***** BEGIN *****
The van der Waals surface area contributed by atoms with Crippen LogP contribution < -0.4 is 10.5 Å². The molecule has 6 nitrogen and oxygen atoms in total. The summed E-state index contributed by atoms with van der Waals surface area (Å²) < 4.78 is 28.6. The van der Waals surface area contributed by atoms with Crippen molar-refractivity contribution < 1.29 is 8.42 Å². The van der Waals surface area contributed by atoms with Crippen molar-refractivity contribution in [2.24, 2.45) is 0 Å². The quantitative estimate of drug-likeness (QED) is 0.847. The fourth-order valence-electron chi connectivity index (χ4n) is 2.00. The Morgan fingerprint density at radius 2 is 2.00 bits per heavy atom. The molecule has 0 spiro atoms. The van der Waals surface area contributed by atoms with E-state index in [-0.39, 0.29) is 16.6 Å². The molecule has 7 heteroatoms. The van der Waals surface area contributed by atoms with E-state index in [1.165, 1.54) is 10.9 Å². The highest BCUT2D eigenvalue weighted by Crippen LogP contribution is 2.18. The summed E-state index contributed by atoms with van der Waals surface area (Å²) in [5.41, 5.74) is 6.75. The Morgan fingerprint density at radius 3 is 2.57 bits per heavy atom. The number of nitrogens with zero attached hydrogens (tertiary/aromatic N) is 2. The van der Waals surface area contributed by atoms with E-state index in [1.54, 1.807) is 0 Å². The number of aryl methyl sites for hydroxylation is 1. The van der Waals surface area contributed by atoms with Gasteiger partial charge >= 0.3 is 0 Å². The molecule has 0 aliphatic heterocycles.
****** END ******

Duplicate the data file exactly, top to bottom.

The van der Waals surface area contributed by atoms with Crippen LogP contribution < -0.4 is 10.5 Å². The molecule has 6 nitrogen and oxygen atoms in total. The summed E-state index contributed by atoms with van der Waals surface area (Å²) < 4.78 is 28.6. The van der Waals surface area contributed by atoms with Crippen molar-refractivity contribution < 1.29 is 8.42 Å². The van der Waals surface area contributed by atoms with Crippen molar-refractivity contribution in [2.24, 2.45) is 0 Å². The quantitative estimate of drug-likeness (QED) is 0.847. The fourth-order valence-electron chi connectivity index (χ4n) is 2.00. The Morgan fingerprint density at radius 2 is 2.00 bits per heavy atom. The molecule has 0 spiro atoms. The van der Waals surface area contributed by atoms with E-state index in [-0.39, 0.29) is 16.6 Å². The molecule has 7 heteroatoms. The van der Waals surface area contributed by atoms with E-state index in [1.165, 1.54) is 10.9 Å². The highest BCUT2D eigenvalue weighted by Crippen LogP contribution is 2.18. The summed E-state index contributed by atoms with van der Waals surface area (Å²) in [5.41, 5.74) is 6.75. The Morgan fingerprint density at radius 3 is 2.57 bits per heavy atom. The number of nitrogens with zero attached hydrogens (tertiary/aromatic N) is 2. The van der Waals surface area contributed by atoms with E-state index in [1.54, 1.807) is 0 Å². The number of aryl methyl sites for hydroxylation is 1. The van der Waals surface area contributed by atoms with Gasteiger partial charge >= 0.3 is 0 Å². The molecule has 0 aliphatic heterocycles.